John Langton


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Applied Medical Code Mapping with Character-based Deep Learning Models and Word-based Logic
John Langton | Krishna Srihasam
Proceedings of the 1st and 2nd Workshops on Natural Logic Meets Machine Learning (NALOMA)

Logical Observation Identifiers Names and Codes (LOINC) is a standard set of codes that enable clinicians to communicate about medical tests. Laboratories depend on LOINC to identify what tests a doctor orders for a patient. However, clinicians often use site specific, custom codes in their medical records systems that can include shorthand, spelling mistakes, and invented acronyms. Software solutions must map from these custom codes to the LOINC standard to support data interoperability. A key challenge is that LOINC is comprised of six elements. Mapping requires not only extracting those elements, but also combining them according to LOINC logic. We found that character-based deep learning excels at extracting LOINC elements while logic based methods are more effective for combining those elements into complete LOINC values. In this paper, we present an ensemble of machine learning and logic that is currently used in several medical facilities to map from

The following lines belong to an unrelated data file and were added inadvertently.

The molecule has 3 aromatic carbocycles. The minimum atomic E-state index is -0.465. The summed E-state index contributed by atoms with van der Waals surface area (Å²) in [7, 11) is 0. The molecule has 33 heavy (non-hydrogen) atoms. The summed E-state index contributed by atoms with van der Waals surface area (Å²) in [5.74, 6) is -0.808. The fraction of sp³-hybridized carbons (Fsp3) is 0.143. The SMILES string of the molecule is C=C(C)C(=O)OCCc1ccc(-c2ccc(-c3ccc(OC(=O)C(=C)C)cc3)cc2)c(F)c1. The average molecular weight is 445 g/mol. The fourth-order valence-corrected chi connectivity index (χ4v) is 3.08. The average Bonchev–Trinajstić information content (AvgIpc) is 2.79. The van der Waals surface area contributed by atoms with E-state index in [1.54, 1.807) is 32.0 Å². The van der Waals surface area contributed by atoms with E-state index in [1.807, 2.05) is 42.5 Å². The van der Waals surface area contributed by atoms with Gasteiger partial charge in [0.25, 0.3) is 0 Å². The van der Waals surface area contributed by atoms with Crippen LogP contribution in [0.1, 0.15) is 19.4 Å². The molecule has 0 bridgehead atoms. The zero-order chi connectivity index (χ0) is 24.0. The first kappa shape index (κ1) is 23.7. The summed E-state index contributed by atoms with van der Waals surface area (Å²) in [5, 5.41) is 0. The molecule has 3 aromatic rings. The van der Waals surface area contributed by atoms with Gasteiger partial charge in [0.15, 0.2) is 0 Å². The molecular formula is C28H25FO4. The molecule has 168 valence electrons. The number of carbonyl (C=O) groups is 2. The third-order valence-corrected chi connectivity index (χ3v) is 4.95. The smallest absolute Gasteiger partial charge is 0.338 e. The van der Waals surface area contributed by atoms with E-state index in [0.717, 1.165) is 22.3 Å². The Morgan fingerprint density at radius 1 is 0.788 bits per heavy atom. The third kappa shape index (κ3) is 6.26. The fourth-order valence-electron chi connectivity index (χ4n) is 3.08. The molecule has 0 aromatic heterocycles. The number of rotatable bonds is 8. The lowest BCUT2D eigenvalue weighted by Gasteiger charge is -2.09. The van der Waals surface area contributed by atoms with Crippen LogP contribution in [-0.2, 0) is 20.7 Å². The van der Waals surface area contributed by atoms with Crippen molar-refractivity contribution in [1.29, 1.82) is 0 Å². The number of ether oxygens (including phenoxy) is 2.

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Comparison of Machine Learning Methods for Multi-label Classification of Nursing Education and Licensure Exam Questions
John Langton | Krishna Srihasam | Junlin Jiang
Proceedings of the 3rd Clinical Natural Language Processing Workshop

In this paper, we evaluate several machine learning methods for multi-label classification of text questions. Every nursing student in the United States must pass the National Council Licensure Examination (NCLEX) to begin professional practice. NCLEX defines a number of competencies on which students are evaluated. By labeling test questions with NCLEX competencies, we can score students according to their performance in each competency. This information helps instructors measure how prepared students are for the NCLEX, as well as which competencies they may need help with. A key challenge is that questions may be related to more than one competency. Labeling questions with NCLEX competencies, therefore, equates to a multi-label, text classification problem where each competency is a label. Here we present an evaluation of several methods to support this use case along with a proposed approach. While our work is grounded in the nursing education domain, the methods described here can be used for any multi-label, text classification use case.